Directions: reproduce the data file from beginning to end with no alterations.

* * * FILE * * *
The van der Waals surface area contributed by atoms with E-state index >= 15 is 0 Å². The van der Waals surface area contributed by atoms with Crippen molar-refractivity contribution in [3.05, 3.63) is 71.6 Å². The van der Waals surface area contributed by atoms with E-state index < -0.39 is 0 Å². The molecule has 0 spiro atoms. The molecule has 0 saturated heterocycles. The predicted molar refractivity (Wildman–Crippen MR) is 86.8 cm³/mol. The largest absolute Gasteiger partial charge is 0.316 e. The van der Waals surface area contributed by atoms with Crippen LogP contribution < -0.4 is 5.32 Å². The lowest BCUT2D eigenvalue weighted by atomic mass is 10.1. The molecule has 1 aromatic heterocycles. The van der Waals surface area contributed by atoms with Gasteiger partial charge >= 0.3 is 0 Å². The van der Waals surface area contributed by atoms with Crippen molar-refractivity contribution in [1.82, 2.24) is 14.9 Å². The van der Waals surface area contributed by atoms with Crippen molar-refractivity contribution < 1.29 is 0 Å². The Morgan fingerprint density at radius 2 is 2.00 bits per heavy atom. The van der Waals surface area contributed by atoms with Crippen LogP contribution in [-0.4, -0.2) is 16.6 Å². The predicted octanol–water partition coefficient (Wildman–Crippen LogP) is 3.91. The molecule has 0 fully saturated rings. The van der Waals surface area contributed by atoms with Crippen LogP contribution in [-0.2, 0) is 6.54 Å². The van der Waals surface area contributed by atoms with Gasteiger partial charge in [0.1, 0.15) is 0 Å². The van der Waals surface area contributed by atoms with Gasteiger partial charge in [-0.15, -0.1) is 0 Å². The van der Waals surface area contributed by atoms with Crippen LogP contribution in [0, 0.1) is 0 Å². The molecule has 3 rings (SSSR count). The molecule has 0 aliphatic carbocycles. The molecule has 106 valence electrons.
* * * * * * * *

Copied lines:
The van der Waals surface area contributed by atoms with E-state index >= 15 is 0 Å². The van der Waals surface area contributed by atoms with Crippen molar-refractivity contribution in [3.05, 3.63) is 71.6 Å². The van der Waals surface area contributed by atoms with E-state index < -0.39 is 0 Å². The molecule has 0 spiro atoms. The molecule has 0 saturated heterocycles. The predicted molar refractivity (Wildman–Crippen MR) is 86.8 cm³/mol. The largest absolute Gasteiger partial charge is 0.316 e. The van der Waals surface area contributed by atoms with Crippen LogP contribution < -0.4 is 5.32 Å². The lowest BCUT2D eigenvalue weighted by atomic mass is 10.1. The molecule has 1 aromatic heterocycles. The van der Waals surface area contributed by atoms with Gasteiger partial charge >= 0.3 is 0 Å². The van der Waals surface area contributed by atoms with Crippen molar-refractivity contribution in [1.82, 2.24) is 14.9 Å². The van der Waals surface area contributed by atoms with Crippen molar-refractivity contribution < 1.29 is 0 Å². The Morgan fingerprint density at radius 2 is 2.00 bits per heavy atom. The van der Waals surface area contributed by atoms with Crippen LogP contribution in [-0.4, -0.2) is 16.6 Å². The predicted octanol–water partition coefficient (Wildman–Crippen LogP) is 3.91. The molecule has 0 fully saturated rings. The van der Waals surface area contributed by atoms with Crippen LogP contribution in [-0.2, 0) is 6.54 Å². The van der Waals surface area contributed by atoms with Gasteiger partial charge in [0.1, 0.15) is 0 Å². The van der Waals surface area contributed by atoms with Gasteiger partial charge in [-0.15, -0.1) is 0 Å². The van der Waals surface area contributed by atoms with Crippen LogP contribution in [0, 0.1) is 0 Å². The molecule has 3 rings (SSSR count). The molecule has 0 aliphatic carbocycles. The molecule has 106 valence electrons.